Saturday, 31 January 2009

Sensitive Soul

Man City 2 Toon 1

For a match review please see Ten Thousand Holes - if the players can't be bothered to perform better than they did at Blackburn, then I can't be bothered to write a report. However, I commend the comment from Michael - who said it would happen again... It did.

Following on in the tradition of using comments from folk around me to sum up the match, this time from City fans.
Man 1 - "They were awful, weren't they?"
Man 2 - "Yeah, terrible"
"Worse than Hull?"
"Yeah - at least Hull showed some spirit, Newcastle didn't"

I buried my head in my coat and continued scuttling up the hill to find my car - firmly biting on my lower lip. The main reason for my reaction was simple, I was embarrassed. To check my ailing memory, I got back and looked up the City v Hull score - 5 - 0.

Of course the embarrassment has continued since then
. N'Zogbia taking umbrage at JFK's mispronunciation of his name, and flouncing off to a big club in a galic manner... err, Wigan that I'll be then. If Charlie has got upset by being called "Insomnia" by his manager, how do you think he would have coped being managed by Bobby Robson. It's a good job Shola Ameobi has thicker skin... Bobby called him "Carl Court" at least once. Needless to say the press has jumped all over it, using it to point an accusing finger in the face NUFC and jibe that no one is happy [which, coming to think about it is probably accurate] On the embarrassment continues.

One thing that this defeat does seem to have provoked is some reaction in the transfer market. I was completely
underwhelmed at first by the signing of Kevin Nolan. I never liked him when he played against us, combative and whining at the same time and he seemed to promise a lot going forward, but not ever really deliver it. However, after thinking about it a while, the buying of Nolan does make sense. The spirit that the City fans saw as missing, could well be provided by Nolan - also he appears to be a leader, another thing that is sadly lacking on the pitch at NUFC.

The result of this game does make Sunday against the mackems vital now. Even if this wasn't a derby game, 3 points against a team who are 3 points better off than us in the table is a statement that the Toon is going in the right direction, a loss and I'm checking out which Championship grounds I'll be visiting next season.

One footnote to the City game: De Jong had one of the best debuts I've seen for a long time, I classy hard tackling midfielder, quick and reads the game really well. I just wish that Newcastle had been in the market to attract a player like him to the team, rather than Nolan. Ho Hummm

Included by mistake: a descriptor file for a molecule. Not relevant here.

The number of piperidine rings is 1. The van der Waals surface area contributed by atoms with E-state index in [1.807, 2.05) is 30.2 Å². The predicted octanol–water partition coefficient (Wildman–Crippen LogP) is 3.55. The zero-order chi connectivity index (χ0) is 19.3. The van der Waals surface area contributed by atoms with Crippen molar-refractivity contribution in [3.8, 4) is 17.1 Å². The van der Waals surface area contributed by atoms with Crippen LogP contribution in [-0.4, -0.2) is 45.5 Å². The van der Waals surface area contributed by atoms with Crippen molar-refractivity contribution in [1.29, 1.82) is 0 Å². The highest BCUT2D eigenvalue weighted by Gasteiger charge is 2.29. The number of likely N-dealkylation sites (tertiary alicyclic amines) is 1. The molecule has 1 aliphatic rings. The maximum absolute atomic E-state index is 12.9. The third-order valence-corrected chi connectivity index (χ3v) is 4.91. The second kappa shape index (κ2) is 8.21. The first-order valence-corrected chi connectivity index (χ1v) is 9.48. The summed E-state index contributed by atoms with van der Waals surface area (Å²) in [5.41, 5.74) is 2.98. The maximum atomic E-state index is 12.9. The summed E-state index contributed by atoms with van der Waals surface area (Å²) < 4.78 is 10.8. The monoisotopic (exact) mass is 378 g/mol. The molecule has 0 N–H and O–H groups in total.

Friday, 23 January 2009


Seeing as the Toon won't be troubling any statisticians on the pitch this weekend, I've been giving the latest NUFC accounts some thought. Some of the 'highlights' include

Total wage bill: £62.3 m - up from £52.1m in 2007
Monies owed to Allardyce: £4.6m
Amount Ashley paid for club: £134.4m
Extra cash Ashley has poured into club: £110m
Total loss for year ending June 2008: £20m

One of the most concerning things for Ashley must be the size of the wage bill. The turnover is about £100m and the wage bill is at about 65% of that. Apparently the accepted safe limit in terms of percentage is around 50%. Therefore, the natural assumption is (as the Times Online says)

"This may explain why the club have been eager to cut the salaries of senior professionals such as Michael Owen, Nicky Butt and Steve Harper, all of whom are out of contract this summer, provoking disaffection in the dressing-room. "

I had to read the sentence several times, to understand what Caulkin is saying - not that EMO, Butt and Harper are causing the unrest but that the unrest is caused because of the need to cut salaries. I guess this makes sense in the face of declining revenue - when was the last time SJP sold out? There are still tickets on sale for the mackem game, which has to be a first. Financially there is a conundrum, is it more important to shift EMO off the wage bill or hope his goals keep the Toon in the Premiership? It's a tough call, but ultimately it boils down to either a long or short term strategy. I'd guess it will be the latter as Ashley isn't showing signs of moving on, but its going to require a large amount of holding of nerve, which we haven't seen thus far from the current management team. Also these figures sound a large claxon-like Family Fortunes electronic farting noise to the prospect of any new signings in the January transfer window.